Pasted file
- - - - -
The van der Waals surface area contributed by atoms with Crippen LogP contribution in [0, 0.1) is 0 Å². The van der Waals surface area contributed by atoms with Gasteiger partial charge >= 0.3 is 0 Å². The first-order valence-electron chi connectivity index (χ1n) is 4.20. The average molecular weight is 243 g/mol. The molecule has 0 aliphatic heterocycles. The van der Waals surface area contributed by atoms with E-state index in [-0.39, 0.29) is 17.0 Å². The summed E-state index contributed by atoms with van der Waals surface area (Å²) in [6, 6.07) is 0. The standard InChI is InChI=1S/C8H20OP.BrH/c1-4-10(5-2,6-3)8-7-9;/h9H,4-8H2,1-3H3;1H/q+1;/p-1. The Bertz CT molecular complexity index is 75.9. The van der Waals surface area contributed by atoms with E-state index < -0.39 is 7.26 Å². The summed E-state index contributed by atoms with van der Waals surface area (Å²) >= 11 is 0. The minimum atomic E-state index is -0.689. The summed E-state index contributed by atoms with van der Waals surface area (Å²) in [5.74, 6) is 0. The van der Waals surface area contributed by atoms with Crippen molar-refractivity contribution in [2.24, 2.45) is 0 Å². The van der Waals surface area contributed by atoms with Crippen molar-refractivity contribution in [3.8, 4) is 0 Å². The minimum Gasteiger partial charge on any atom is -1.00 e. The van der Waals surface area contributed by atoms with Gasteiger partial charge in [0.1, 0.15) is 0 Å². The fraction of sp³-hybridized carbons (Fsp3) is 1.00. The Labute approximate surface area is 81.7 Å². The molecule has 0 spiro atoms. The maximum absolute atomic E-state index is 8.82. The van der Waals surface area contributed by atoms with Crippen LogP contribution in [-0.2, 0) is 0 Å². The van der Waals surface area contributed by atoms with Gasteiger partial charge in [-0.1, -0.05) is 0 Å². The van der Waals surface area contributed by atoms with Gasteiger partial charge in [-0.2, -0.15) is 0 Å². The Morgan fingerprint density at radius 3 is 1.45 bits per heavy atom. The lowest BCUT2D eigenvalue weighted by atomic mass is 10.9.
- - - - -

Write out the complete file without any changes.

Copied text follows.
The van der Waals surface area contributed by atoms with Crippen LogP contribution in [0, 0.1) is 0 Å². The van der Waals surface area contributed by atoms with Gasteiger partial charge >= 0.3 is 0 Å². The first-order valence-electron chi connectivity index (χ1n) is 4.20. The average molecular weight is 243 g/mol. The molecule has 0 aliphatic heterocycles. The van der Waals surface area contributed by atoms with E-state index in [-0.39, 0.29) is 17.0 Å². The summed E-state index contributed by atoms with van der Waals surface area (Å²) in [6, 6.07) is 0. The standard InChI is InChI=1S/C8H20OP.BrH/c1-4-10(5-2,6-3)8-7-9;/h9H,4-8H2,1-3H3;1H/q+1;/p-1. The Bertz CT molecular complexity index is 75.9. The van der Waals surface area contributed by atoms with E-state index < -0.39 is 7.26 Å². The summed E-state index contributed by atoms with van der Waals surface area (Å²) >= 11 is 0. The minimum atomic E-state index is -0.689. The summed E-state index contributed by atoms with van der Waals surface area (Å²) in [5.74, 6) is 0. The van der Waals surface area contributed by atoms with Crippen molar-refractivity contribution in [2.24, 2.45) is 0 Å². The van der Waals surface area contributed by atoms with Crippen molar-refractivity contribution in [3.8, 4) is 0 Å². The minimum Gasteiger partial charge on any atom is -1.00 e. The van der Waals surface area contributed by atoms with Gasteiger partial charge in [0.1, 0.15) is 0 Å². The fraction of sp³-hybridized carbons (Fsp3) is 1.00. The Labute approximate surface area is 81.7 Å². The molecule has 0 spiro atoms. The maximum absolute atomic E-state index is 8.82. The van der Waals surface area contributed by atoms with Crippen LogP contribution in [-0.2, 0) is 0 Å². The van der Waals surface area contributed by atoms with Gasteiger partial charge in [-0.1, -0.05) is 0 Å². The van der Waals surface area contributed by atoms with Gasteiger partial charge in [-0.2, -0.15) is 0 Å². The Morgan fingerprint density at radius 3 is 1.45 bits per heavy atom. The lowest BCUT2D eigenvalue weighted by atomic mass is 10.9.